// There is no way to cover this in node 0.10 
/* $lab:coverage:off$ */
if (typeof value === 'symbol') {
    return '[' + value.toString() + ']';
}
/* $lab:coverage:on$ */
 

lab supports a .labrc.js configuration file for centralizing lab settings.
The .labrc.js file can be located in the current working directory, any directory that is the parent of the current working directory, or in the user's home directory. The .labrc.js file needs to be able to be required by Node.js. Therefore, either format it as a JSON file or with a module.exports that exports an object with the keys that are the settings.

Below is an example of a .labrc.js file to enable linting and test coverage checking:

module.exports = {
    coverage: true,
    threshold: 90,
    lint: true
};

The .labrc.js file will override the lab default settings. Any options passed to the lab runner will override the settings found in .labrc.js. For example, assume you have the following .labrc.js file:

module.exports = {
    coverage: true,
    threshold: 100
};

If you need to reduce the coverage threshold for a single run, you can execute lab as follows:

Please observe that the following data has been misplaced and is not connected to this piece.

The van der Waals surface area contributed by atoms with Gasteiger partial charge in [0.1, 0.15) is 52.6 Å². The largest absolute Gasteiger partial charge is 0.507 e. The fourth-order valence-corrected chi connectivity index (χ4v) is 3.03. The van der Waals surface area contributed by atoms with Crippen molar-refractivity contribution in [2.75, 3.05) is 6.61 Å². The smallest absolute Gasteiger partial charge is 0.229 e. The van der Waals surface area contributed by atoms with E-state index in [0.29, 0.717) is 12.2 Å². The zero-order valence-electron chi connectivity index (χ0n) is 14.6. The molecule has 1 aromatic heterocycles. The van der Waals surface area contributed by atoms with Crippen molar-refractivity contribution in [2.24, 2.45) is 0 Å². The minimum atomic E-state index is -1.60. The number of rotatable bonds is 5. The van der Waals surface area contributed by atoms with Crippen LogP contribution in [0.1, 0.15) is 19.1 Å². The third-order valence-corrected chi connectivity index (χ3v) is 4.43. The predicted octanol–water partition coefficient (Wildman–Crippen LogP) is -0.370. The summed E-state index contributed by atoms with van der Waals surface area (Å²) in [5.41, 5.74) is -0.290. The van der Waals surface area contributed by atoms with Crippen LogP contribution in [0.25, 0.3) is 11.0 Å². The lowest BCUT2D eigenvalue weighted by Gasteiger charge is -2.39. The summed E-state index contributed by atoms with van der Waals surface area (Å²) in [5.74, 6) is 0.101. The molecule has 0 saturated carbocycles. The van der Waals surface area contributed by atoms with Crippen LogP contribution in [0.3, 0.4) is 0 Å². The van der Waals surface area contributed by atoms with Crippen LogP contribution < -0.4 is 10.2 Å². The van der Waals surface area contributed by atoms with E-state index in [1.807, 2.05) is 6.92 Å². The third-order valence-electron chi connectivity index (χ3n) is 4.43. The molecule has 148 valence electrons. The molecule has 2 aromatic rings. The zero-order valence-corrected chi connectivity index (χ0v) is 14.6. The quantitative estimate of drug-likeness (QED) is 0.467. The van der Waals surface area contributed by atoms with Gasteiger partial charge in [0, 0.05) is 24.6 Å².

lab -t 80

The .labrc.js file supports configuration keys that are named with the long name of the command line settings. Therefore, if you need to specify an assert library, you would export a key named "assert" with the desired value.

lab uses a shareable eslint config, and a plugin containing several hapi specific linting rules. If you want to extend the default linter you must:

  1. Add eslint-plugin-hapi and eslint-config-hapi as dependencies in your package.json. You must add both the plugin and the config because eslint treats them as peer dependencies. For more background, see eslint/eslint#3458 and eslint/eslint#2518.

  2. In your project's eslint configuration, add "extends": "eslint-config-hapi". eslint will automatically infer the eslint-config-, so technically you can just write "extends": "hapi".

Your project's eslint configuration will now extend the default lab configuration.

Since eslint is used to lint, you can create an .eslintignore containing paths to be ignored:

node_modules/*
**/vendor/*.js

In order to run linting and not to execute tests you can combine the dry run flag with the lint flag.

lab -dL

If you would like to run a different linter, or even a custom version of eslint you should pass the -n or --linter argument with the path to the lint runner. For example, if you plan to use jslint, you can install lab-jslint then pass --linter node_modules/lab-jslint.